The earliest known swords were made from copper, one of the most common metals available. Copper swords were very soft and dulled quickly. Later on, swords were made from bronze. Bronze is an alloy of copper and tin. An alloy is a mixture of two or more base metals or elements to create another metal with certain specific properties. In the case of bronze, the combination of copper and tin created a metal that is:
Stronger than copper
More flexible than copper
Stays sharp for longer than copper
A better sword was developed with the advent of iron. Iron ore was easily found in every part of the ancient world. Iron ore contains iron combined with oxygen. To make iron from iron ore, you need to eliminate the oxygen to create pure iron. The most primitive facility used to refine iron from iron ore is called a bloomery.
In a bloomery you burn charcoal with iron ore and a good supply of oxygen (provided by a bellows or blower). Charcoal is essentially pure carbon. The carbon combines with oxygen to create carbon dioxide and carbon monoxide (releasing lots of heat in the process). Carbon and carbon monoxide combine with the oxygen in the iron ore and carry it away, leaving a porous, sponge-like mass called a bloom. The bloom was then hammered to remove most of the impurities. The resulting metal was easy to work with, but iron swords did not hold an edge well and were still too soft.
Iron became the metal of choice for swords and other weapons, and helped forge new empires. Both iron and bronze weapons and tools made an incredible impact on the balance of power during the eras of their respective prominence. In fact, those periods of history are now known as the Iron Age and the Bronze Age.
Eventually, steel was discovered. Steel is an alloy of iron ( ferrite) and a small amount of carbon ( cementite), usually between 0.2 and 1.5 percent. Steel was originally made using a process called cementation. Pieces of iron were placed inside of a container made from a substance with a very high carbon content. The container was placed in a furnace and kept at a high temperature for a length of time that could range from hours to days. During this time, carbon migration would occur, which means the iron would absorb some of the carbon from the container. The resulting mixture of iron and carbon was steel.
Steel has a number of advantages over iron and bronze:
It is very hard.
It is flexible when heat-treated properly.
It can stay very sharp for a long time.
It can be worked with and shaped.
It is more resistant to rust and corrosion than iron.
Almost all swords made today are some type of steel alloy. In most modern steels, there also are a number of other elements. You'll learn more about the various steel alloys later. But first, let's talk about the tools you need to make a sword.
Setting Up Shop
Before a bladesmith (a person who makes swords, knives and other edged implements) can create a sword, he must have the proper environment and tools. A bladesmith's shop, called a smithy, is very comparable to a traditional blacksmith's shop. Because of the fumes and dust created by the smithing process, the smithy must be well ventilated. Care should be given to the placement of the forge, anvil and other equipment to ensure that the distance that the bladesmith has to travel with the heated steel is kept to a minimum.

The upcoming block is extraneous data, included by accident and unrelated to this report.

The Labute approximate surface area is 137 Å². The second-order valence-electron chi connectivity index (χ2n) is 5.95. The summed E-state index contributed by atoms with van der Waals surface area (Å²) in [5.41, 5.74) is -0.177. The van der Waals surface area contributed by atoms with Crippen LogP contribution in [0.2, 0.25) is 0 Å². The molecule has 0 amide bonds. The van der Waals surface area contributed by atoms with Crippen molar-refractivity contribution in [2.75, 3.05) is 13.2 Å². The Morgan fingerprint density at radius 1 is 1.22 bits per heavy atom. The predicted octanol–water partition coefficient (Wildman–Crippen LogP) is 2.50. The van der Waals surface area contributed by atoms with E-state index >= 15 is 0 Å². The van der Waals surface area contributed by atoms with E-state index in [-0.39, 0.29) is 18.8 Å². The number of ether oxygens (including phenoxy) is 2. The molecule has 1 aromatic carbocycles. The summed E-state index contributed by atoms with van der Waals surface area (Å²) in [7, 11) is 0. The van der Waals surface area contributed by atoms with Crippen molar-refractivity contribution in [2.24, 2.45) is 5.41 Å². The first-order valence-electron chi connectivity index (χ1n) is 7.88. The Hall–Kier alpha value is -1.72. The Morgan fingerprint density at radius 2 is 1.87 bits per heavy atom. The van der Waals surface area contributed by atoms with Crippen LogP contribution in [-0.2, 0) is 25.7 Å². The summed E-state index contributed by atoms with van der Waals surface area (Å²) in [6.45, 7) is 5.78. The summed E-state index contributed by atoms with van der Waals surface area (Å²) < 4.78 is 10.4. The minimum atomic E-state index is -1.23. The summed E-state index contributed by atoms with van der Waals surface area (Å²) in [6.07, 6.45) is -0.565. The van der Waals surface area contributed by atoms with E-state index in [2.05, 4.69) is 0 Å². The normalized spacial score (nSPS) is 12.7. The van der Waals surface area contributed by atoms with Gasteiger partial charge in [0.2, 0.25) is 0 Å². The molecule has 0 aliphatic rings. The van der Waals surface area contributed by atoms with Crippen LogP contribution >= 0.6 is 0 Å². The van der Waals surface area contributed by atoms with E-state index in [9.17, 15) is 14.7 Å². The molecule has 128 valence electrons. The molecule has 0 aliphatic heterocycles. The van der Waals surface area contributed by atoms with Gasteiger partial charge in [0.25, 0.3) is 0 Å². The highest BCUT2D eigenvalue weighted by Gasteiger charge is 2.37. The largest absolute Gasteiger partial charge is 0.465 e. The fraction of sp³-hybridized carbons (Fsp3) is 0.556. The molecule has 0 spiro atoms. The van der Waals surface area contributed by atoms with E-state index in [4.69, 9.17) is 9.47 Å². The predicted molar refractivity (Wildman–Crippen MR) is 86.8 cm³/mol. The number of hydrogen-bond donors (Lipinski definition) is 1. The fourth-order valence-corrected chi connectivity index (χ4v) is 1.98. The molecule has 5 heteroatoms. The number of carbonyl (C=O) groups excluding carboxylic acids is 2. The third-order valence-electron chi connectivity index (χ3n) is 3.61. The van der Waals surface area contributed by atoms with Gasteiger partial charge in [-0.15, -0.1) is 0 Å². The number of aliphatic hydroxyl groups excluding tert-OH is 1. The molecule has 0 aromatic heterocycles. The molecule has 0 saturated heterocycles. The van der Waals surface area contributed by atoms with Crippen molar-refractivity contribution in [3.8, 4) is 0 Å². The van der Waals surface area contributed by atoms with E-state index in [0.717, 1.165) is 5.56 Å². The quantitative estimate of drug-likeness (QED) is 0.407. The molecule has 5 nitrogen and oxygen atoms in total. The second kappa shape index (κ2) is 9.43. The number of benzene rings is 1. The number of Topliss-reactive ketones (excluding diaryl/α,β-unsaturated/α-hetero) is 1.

The basic equipment used by the bladesmith has changed very little over the last few centuries. For most smiths, the biggest change has come after the basic forging is done, by using power tools to grind and polish the steel. Tools of the trade include:
Anvil - The symbol of the smith, the anvil is easily the best-known and most recognizable piece of smithing equipment. A standard anvil has the following parts:
Base - The bulk of the anvil, the base usually has mounting holes drilled through the bottom to attach the anvil to a secure mount.
Face - This is where most of the shaping of the steel happens. The top of the anvil is tempered to be very hard and should be smooth. The edges are slightly rounded to make sure that they don't gouge or mar the steel. Photo courtesy Don Fogg Knives Note the hardy and pritchel holes in the face of this anvil.
Pad - A small flat section between the face and the horn, the pad is used for chisel work so that the bladesmith does not scar the face of the anvil.
Horn - The front end of the anvil that tapers from just below the pad to a rounded tip. Also called the bick, the horn is used for curving and bending the steel.
Hardy and pritchel holes - The hardy hole is a square socket in the anvil's face that holds some of the shaping tools described below. The pritchel hole is a round hole in the face that allows a punch, drill or drift to go down into the anvil. It is used for punching and shaping holes in the steel.
Hammers - The hammer is an extension of the bladesmith. He relies on it to create the basic shape of the sword. Hammers used by bladesmiths, and smiths in general, are slightly different from the typical hammer you find in a hardware store. The main difference is that smithing hammers are crowned, while most standard hammers are not. Crowned means that the edge of the hammer's head has been slightly rounded instead of squared off. Crowning keeps the hammer from making sharp indentations in the steel as the bladesmith pounds it.